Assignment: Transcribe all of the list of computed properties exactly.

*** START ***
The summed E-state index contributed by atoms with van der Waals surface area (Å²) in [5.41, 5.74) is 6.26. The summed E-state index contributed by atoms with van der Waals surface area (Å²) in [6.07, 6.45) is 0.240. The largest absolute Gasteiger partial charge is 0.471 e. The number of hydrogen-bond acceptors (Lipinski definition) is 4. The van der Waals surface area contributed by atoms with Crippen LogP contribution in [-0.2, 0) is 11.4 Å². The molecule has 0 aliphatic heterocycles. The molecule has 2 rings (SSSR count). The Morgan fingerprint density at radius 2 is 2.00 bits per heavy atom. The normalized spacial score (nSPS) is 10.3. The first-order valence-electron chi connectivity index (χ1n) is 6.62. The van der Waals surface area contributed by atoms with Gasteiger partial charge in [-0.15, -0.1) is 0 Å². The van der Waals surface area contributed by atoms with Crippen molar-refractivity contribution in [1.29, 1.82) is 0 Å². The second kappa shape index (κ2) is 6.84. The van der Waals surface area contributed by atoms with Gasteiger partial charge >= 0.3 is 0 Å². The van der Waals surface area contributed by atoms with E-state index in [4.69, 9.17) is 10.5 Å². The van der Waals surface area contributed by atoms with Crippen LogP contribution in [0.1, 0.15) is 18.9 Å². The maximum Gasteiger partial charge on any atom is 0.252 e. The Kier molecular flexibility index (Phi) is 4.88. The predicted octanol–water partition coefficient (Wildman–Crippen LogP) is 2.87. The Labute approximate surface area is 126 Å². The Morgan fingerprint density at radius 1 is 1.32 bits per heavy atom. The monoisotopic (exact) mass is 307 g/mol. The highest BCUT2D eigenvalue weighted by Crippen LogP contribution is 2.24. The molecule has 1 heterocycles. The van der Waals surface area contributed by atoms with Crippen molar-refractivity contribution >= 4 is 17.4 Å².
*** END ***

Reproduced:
The summed E-state index contributed by atoms with van der Waals surface area (Å²) in [5.41, 5.74) is 6.26. The summed E-state index contributed by atoms with van der Waals surface area (Å²) in [6.07, 6.45) is 0.240. The largest absolute Gasteiger partial charge is 0.471 e. The number of hydrogen-bond acceptors (Lipinski definition) is 4. The van der Waals surface area contributed by atoms with Crippen LogP contribution in [-0.2, 0) is 11.4 Å². The molecule has 0 aliphatic heterocycles. The molecule has 2 rings (SSSR count). The Morgan fingerprint density at radius 2 is 2.00 bits per heavy atom. The normalized spacial score (nSPS) is 10.3. The first-order valence-electron chi connectivity index (χ1n) is 6.62. The van der Waals surface area contributed by atoms with Gasteiger partial charge in [-0.15, -0.1) is 0 Å². The van der Waals surface area contributed by atoms with Crippen molar-refractivity contribution in [1.29, 1.82) is 0 Å². The second kappa shape index (κ2) is 6.84. The van der Waals surface area contributed by atoms with Gasteiger partial charge >= 0.3 is 0 Å². The van der Waals surface area contributed by atoms with E-state index in [4.69, 9.17) is 10.5 Å². The van der Waals surface area contributed by atoms with Crippen LogP contribution in [0.1, 0.15) is 18.9 Å². The maximum Gasteiger partial charge on any atom is 0.252 e. The Kier molecular flexibility index (Phi) is 4.88. The predicted octanol–water partition coefficient (Wildman–Crippen LogP) is 2.87. The Labute approximate surface area is 126 Å². The Morgan fingerprint density at radius 1 is 1.32 bits per heavy atom. The monoisotopic (exact) mass is 307 g/mol. The highest BCUT2D eigenvalue weighted by Crippen LogP contribution is 2.24. The molecule has 1 heterocycles. The van der Waals surface area contributed by atoms with Crippen molar-refractivity contribution >= 4 is 17.4 Å².